Trump’s Muslim Ban Forces IC to Conduct Actual Assessment of Terror Threats
CNN reports that the Trump Administration has asked DHS and DOJ to come up with an intelligence report backing the selection of the seven Muslim banned countries. According to CNN, some of those working on the report feel they’re being asked to fit a report to a desired conclusion.
President Donald Trump has assigned the Department of Homeland Security, working with the Justice Department, to help build the legal case for its temporary travel ban on individuals from seven countries, a senior White House official tells CNN.
Other Trump administration sources tell CNN that this is an assignment that has caused concern among some administration intelligence officials, who see the White House charge as the politicization of intelligence — the notion of a conclusion in search of evidence to support it after being blocked by the courts. Still others in the intelligence community disagree with the conclusion and are finding their work disparaged by their own department.
This is another of those areas where I’m grateful for the incompetence of the Trump Administration. If it were me, I’d call the four Obama Administration officials who first named these seven countries a threat: former Deputy CIA Director Avril Haines, former Secretary of State John Kerry, former Homeland Security Czar Lisa Monaco, and former National Security Advisor Susan Rice. They’re already on a court declaration in this case, so even the ones who might have been able to dodge testifying normally, they wouldn’t be able to. Make them explain why Iran and Sudan are on this list. They would either have to admit the truth: that our notions of terrorism generally are utterly politicized, and that if we were to measure on actual threat, our close allies Saudi Arabia and Pakistan would lead the list. Or they’d have to invent something to justify their past politicized actions.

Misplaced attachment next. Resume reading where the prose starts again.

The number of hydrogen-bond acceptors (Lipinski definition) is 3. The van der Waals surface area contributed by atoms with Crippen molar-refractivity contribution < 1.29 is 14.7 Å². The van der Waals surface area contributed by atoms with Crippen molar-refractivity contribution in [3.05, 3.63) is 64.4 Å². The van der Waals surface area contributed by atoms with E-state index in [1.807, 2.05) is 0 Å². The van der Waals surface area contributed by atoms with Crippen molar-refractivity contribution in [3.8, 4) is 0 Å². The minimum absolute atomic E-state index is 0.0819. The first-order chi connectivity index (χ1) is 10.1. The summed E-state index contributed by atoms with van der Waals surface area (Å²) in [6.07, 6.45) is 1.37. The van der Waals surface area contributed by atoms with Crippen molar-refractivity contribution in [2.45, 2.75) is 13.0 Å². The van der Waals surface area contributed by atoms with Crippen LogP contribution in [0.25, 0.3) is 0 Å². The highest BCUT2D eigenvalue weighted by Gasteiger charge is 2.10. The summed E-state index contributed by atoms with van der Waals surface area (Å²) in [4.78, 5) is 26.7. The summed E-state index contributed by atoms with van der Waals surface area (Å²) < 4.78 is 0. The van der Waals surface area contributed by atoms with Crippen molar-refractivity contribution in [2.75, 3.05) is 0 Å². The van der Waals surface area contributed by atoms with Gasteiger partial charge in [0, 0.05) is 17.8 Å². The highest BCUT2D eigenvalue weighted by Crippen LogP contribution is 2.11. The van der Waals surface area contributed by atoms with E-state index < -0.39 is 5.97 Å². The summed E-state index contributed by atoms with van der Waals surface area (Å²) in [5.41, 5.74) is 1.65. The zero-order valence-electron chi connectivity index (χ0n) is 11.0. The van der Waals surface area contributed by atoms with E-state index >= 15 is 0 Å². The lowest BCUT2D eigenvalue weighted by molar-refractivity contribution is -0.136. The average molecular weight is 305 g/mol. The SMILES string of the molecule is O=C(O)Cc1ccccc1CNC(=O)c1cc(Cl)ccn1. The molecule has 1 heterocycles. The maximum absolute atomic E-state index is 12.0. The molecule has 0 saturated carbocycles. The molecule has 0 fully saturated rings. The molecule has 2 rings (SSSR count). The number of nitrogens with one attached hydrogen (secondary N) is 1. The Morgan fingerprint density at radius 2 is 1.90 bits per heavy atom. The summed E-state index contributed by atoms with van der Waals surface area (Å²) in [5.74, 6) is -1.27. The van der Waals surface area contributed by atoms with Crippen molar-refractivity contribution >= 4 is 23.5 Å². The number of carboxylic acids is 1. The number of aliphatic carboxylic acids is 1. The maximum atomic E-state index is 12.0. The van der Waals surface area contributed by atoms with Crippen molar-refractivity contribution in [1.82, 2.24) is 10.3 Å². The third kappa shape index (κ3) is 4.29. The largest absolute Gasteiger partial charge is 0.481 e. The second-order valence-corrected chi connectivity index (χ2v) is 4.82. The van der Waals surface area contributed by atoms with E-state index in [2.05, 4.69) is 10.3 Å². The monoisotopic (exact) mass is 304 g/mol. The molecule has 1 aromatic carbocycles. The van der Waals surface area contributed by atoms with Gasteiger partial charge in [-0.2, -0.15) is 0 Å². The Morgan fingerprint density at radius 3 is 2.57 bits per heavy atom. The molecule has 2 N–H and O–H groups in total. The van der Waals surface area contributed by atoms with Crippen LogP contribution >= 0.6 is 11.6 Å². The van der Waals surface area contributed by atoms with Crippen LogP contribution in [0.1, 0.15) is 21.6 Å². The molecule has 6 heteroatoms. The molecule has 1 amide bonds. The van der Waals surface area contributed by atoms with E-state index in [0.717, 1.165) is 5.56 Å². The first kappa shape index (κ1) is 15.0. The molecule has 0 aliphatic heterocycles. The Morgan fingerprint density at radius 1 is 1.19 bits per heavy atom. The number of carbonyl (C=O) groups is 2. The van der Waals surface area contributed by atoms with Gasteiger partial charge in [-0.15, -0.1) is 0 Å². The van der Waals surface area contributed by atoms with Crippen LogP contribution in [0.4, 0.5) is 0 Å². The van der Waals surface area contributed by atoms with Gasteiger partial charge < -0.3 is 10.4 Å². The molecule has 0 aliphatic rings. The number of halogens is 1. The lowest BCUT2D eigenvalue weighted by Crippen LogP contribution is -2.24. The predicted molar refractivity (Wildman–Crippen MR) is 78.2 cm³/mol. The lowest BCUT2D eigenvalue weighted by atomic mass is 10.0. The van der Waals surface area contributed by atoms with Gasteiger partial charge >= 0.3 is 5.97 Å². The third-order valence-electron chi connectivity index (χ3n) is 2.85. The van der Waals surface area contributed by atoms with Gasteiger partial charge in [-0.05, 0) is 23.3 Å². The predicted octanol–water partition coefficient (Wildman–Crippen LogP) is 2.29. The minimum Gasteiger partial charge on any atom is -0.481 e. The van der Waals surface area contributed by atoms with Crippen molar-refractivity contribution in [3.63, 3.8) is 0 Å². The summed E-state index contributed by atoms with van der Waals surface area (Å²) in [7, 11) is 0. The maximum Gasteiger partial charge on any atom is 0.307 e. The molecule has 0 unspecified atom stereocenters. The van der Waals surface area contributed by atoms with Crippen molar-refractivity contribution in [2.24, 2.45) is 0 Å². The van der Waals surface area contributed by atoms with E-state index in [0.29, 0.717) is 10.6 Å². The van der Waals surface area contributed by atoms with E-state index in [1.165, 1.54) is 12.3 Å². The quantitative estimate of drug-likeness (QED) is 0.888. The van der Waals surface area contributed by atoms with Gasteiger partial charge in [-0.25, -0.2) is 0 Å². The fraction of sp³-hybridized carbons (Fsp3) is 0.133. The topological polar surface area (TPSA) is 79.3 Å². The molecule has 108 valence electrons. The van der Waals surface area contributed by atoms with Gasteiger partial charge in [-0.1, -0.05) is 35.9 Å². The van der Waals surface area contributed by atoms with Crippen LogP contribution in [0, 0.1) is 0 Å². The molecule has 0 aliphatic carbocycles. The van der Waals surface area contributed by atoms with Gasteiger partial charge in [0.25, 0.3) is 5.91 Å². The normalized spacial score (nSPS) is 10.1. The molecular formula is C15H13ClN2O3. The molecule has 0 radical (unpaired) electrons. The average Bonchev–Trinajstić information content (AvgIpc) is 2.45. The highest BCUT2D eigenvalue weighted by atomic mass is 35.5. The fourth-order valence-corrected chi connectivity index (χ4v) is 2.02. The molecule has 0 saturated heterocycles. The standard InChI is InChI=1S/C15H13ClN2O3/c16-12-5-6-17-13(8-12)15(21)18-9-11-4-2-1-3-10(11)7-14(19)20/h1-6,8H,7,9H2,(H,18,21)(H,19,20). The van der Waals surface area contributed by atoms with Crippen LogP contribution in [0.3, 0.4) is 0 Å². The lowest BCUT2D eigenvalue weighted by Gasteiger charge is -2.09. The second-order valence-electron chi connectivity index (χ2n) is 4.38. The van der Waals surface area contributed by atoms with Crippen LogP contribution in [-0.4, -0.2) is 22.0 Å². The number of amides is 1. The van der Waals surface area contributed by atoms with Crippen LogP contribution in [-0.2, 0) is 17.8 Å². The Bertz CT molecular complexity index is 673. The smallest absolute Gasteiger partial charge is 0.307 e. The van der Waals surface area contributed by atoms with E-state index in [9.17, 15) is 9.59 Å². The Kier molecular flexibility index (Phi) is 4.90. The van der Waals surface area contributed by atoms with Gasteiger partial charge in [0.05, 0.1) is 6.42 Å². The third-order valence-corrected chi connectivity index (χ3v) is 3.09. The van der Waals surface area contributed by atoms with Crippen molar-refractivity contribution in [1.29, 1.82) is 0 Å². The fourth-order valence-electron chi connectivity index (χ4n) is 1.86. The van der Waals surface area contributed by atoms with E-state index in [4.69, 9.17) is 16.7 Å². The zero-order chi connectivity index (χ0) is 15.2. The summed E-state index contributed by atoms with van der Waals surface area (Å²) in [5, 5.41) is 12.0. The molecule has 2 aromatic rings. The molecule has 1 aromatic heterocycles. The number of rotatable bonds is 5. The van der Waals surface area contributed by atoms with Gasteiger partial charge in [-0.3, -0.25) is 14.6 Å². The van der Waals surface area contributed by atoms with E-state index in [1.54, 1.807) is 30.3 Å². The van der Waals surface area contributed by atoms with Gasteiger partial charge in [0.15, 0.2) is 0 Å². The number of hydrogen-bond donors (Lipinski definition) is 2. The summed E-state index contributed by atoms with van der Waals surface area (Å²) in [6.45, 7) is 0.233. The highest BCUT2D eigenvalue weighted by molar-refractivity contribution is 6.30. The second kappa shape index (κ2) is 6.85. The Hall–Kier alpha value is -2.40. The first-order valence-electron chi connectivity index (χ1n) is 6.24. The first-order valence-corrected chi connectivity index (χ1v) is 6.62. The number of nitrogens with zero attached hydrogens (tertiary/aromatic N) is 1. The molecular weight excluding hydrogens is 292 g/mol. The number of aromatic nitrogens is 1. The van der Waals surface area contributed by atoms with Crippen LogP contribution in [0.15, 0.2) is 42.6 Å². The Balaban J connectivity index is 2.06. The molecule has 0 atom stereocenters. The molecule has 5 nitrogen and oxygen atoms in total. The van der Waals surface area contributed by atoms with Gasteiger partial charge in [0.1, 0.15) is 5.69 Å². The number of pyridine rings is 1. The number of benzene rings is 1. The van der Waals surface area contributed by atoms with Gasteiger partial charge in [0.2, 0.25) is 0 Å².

Instead, Trump is trying to politicize intelligence, which not only has elicited this backlash, but will never be able to accomplish its objective. Even after redefining terror attack down to include material support (something that is actually consistent with the last 15 years of FBI fluffing their terror prosecution numbers), it is still impossible to present Iran as a bigger terrorist threat than Saudi Arabia (plus, you’d have to acknowledge that the listing and delisting of MEK, which a number of Trump officials have supported for cash payments, is also totally politicized).
Hopefully, that will lead to a larger reassessment of how we think of terrorism, including the recognition that our allies are actually the problem, not our arch-enemy Iran. That’s obviously wildly optimistic. But it is the kind of possibility that Trump’s incompetence allows us to consider.